Gordo and I wake early these days. We spend our summers at the cabin on the lake, and when I come downstairs at 7, the coffee’s already going. Gordo’s been up for an hour. Invariably, he is on the back porch, looking out over the lake as he writes. He calls these his “morning pages,” the thoughts that flow directly from his unconscious mind to the paper. I do not ask to read them.
I put on my bathing suit. The sun has faded it from black to grey and it pinches at my thighs. It’s an uncomfortable reminder of just how long ago I bought it, that first summer we came here. The first summer we were together. I swim across the lake and back and pretend that Gordo is watching me, even though I know he isn’t.
When I finish my swim, he is done with writing. He leans against the porch railing. I wrap my arms around him from behind and stare out at the lake.
“Beautiful morning,” I say.
“Not as beautiful as you,” he says. He takes a sip of his coffee. A splash of soymilk, two spoons of sugar. I could make him a cup of coffee in my sleep after all these years.
We never talk about her anymore, but her name hangs unspoken between us. Lizzie. Lizzie McGuire. When I met him they’d just ended things, or rather things had never even begun. “One kiss in Rome, that’s all it was,” he told me over double Americanos at the café where I worked. I’d boldly sat down beside him on my break and introduced myself; that confident girl seems like a different person now. He just wanted to talk about that recent non-relationship, which didn’t seem so bad at the time. It was a fresh wound, and he was still raw. I didn’t mind listening. It makes me laugh now, that I thought I could be the one to help him get over her. As if anyone could. He soon stopped talking about her, but he didn’t stop thinking about her. I knew that much.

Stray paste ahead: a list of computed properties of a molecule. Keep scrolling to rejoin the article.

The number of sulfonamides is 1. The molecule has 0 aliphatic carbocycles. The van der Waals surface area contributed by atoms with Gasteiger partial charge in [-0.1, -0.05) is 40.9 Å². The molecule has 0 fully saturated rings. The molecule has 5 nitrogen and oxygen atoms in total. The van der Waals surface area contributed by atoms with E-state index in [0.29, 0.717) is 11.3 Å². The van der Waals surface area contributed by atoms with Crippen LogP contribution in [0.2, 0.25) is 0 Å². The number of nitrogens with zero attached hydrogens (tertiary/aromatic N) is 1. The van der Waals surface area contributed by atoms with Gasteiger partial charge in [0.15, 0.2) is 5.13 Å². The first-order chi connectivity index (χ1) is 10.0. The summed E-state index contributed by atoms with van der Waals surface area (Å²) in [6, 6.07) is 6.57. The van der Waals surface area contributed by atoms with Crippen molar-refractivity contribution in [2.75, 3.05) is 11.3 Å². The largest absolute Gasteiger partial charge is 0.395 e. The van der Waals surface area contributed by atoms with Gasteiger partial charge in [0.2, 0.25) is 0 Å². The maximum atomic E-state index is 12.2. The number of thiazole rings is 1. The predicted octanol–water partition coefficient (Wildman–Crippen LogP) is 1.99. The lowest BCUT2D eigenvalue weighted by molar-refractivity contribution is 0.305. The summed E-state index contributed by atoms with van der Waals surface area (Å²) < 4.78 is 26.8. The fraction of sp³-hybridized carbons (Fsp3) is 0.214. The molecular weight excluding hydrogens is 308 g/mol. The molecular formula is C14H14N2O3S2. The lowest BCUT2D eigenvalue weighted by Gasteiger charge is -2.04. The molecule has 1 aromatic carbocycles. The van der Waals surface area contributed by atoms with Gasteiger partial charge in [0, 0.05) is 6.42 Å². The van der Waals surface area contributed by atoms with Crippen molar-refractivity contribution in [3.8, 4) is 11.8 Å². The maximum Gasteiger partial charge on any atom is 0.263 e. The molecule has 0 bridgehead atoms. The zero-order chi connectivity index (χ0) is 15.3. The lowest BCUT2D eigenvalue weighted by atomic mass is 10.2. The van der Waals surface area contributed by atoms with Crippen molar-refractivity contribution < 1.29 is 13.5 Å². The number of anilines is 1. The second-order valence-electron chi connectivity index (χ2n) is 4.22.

I remember a story he told me, that first day at the café. “She wanted to be voted best dressed, in the yearbook. She wanted to beat Kate.” He shook his head. “She hated Kate. So she—Lizzie, I mean—she bought these expensive jeans to wear on picture day. She thought she’d return them later.” He laughed, a short exhalation. “Of course she spilled something on them. Of course she did. Classic Lizzie. So she ended up wearing these other pants she had, and you know what? Everyone loved those pants.”
He turned to look at me. “Everyone loved those pants.”
I knew he wasn’t talking about pants, but I don’t know if he knew. It was the most honesty I ever found in his eyes, those murky waters I’d been trying to navigate for years.
He is singing to himself softly, barely whispering. I don’t think he even knows he is saying the words out loud. “Sometimes we make it, and sometimes we fake it. But we get one step closer each and every day, figure it out on the way.”
I press my face into his back and feel a sharp stinging in my eyes. It might be tears and I might be getting pink eye again; it happened once before from the bacteria in the lake. How strange it is to have a physical hold on something that isn’t really mine. I can wrap my arms more tightly around him, but it will not change a thing. I will never know him more than I do at this moment.
“Let’s go inside,” he says to me now. “We’ve got that Will Shortz Sudoku book to work on.”
I am awful at Sudoku. He takes my hand and I try to smile. Gordo might as well be one of Will Shortz’s puzzles, completely indecipherable to me no matter how long I stare. But maybe not. This might be the day I master Sudoku. I don’t know where we’re headed, Gordo and I, but for right now, this is enough.